Public Shows Strong Support for Postal Service

May 20, 2020

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(This article first appeared in the May/June 2020 issue of the American Postal Worker magazine)

In an annual survey from Pew Research Center, the Postal Service was again the highest rated federal agency, with over 91 percent of those surveyed viewing the Postal Service favorably.

The rating is an increase from previous years and vastly outstrips any other federal agency. The poll showed that party affiliation was not a factor in satisfaction with the people’s Post Office – 91 percent of Democrats and Republicans alike viewed the Postal Service favorably.

“As a citizen it makes me angry to allow a great piece of federal infrastructure to crumble out of neglect,” Kelly Corcoran, a record store owner in Lawrence, KS who relies on the USPS to ship vinyl records, told the Kansas City Star. “I can’t think of a more popular federal thing.”

#SavethePostOffice Goes Viral After Financial Crisis Announced

In response to the dire financial crisis facing the USPS, members of the public around the country have shown their strong support for the public Postal Service and postal workers, writing opinion-editorials, letters to the editor, and sharing their stories. Support has come from a wide range of people across the country, from the editorial board of the Boston Globe to those living in small communities in Missouri, showing the importance of the Postal Service’s universal service to everyone, no matter where they live.

After Postmaster General Megan Brennan reported the Postal Service would run out of money by the end of this summer, the public started grassroots efforts to save it. So many people went to the to purchase stamps that the website went down for a bit. The hashtags #SavethePostOffice and #SavetheUSPS were on Twitter's “Trending” list. Communities spoke out in mass.

“The Difference Between Life and Death”

For rural communities, the Postal Service is a lifeline, delivering medicine, Social Security checks, and providing a low-cost service for small businesses to ship goods. In an article for the Kansas City Star, journalist Bryan Lowry interviewed members of rural communities in Missouri and Kansas, who explained how their lives would be affected were the Postal Service to stop functioning.

“Let’s say they cut down on days of service, what happens when you run out of medication and the medication doesn’t show up? That could be the difference between life and death,” said Jack Bainbridge, 70, of Odessa, MO.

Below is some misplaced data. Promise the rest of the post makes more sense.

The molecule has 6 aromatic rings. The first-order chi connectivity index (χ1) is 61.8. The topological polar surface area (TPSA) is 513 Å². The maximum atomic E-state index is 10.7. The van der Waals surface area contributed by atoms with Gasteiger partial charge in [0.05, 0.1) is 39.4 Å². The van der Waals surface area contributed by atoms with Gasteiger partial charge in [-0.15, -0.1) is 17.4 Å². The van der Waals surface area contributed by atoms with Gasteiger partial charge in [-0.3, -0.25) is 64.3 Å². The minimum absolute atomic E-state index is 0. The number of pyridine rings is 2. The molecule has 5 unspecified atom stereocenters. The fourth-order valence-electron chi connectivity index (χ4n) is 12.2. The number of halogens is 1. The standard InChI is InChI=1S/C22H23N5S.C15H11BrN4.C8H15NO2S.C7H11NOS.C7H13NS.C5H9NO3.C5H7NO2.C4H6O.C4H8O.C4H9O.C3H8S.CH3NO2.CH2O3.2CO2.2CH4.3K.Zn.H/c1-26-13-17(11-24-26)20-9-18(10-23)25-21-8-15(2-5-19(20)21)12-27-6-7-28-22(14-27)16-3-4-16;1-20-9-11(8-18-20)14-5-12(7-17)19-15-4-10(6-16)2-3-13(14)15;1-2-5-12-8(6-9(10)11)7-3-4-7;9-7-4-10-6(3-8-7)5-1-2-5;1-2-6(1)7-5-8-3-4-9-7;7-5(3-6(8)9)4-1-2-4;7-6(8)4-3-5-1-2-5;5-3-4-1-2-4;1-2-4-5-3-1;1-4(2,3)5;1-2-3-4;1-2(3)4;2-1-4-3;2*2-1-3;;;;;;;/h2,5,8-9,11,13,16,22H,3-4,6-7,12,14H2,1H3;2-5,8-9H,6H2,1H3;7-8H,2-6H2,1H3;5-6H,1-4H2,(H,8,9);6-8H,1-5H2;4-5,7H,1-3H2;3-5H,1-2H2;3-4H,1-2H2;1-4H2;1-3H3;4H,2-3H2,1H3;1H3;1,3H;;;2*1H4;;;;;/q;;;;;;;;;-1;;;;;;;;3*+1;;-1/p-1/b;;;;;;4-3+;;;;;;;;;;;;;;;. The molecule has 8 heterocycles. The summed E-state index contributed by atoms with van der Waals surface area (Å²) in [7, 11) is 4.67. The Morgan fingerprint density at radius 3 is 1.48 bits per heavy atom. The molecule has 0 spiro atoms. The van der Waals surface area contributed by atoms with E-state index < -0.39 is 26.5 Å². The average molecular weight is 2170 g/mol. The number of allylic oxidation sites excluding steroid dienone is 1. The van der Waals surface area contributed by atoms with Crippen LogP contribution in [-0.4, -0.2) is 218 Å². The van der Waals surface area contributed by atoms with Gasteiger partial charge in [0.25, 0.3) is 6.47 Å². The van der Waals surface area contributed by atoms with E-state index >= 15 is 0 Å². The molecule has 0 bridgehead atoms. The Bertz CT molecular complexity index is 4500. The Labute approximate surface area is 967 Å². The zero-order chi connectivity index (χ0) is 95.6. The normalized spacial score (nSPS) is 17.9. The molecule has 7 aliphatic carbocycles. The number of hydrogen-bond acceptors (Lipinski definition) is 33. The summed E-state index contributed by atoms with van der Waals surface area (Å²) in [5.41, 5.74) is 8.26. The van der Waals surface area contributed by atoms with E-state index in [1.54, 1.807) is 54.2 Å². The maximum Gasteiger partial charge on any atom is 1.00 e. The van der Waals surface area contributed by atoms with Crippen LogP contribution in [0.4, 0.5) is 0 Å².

The New York Times editorial board also expressed support for the lifesaving role the USPS plays during the coronavirus pandemic: “The Postal Service cannot be allowed to crumble in the midst of a national emergency,” the board wrote. “As this pandemic rages, its 600,000- plus employees are working to ensure that Americans receive their prescriptions and protective equipment and other essential items, no matter where they live.”

Defending the Universal Service Mandate

Much of the public support for the Postal Service has centered on the universal service mandate that has allowed businesses to function and people across the country to stay connected.

“Rural America (Trump’s base) would really be in a bad way if the USPS shut down, as other private delivery services refuse to go where the USPS does… Prescriptions, Social Security checks and many other necessities would be gone,” wrote Joe Lucas in a letter to the editor to the Pittsburgh Tribune-Review. “Here’s to all USPS workers still out there every day helping this country keep running.”

The editorial board of Racine, WI’s Journal-Times argued that the universal service mandate is a vital line of communication during the pandemic. “For less than the cost of a candy bar, you – or your grandmother who doesn’t use email – can mail a letter from Key West to Utqiagvik, Alaska. Those two American cities are 4,283 miles apart,” the board wrote. “You don’t need a particular cruise line or airline to remain in business. But you do need the Postal Service.”

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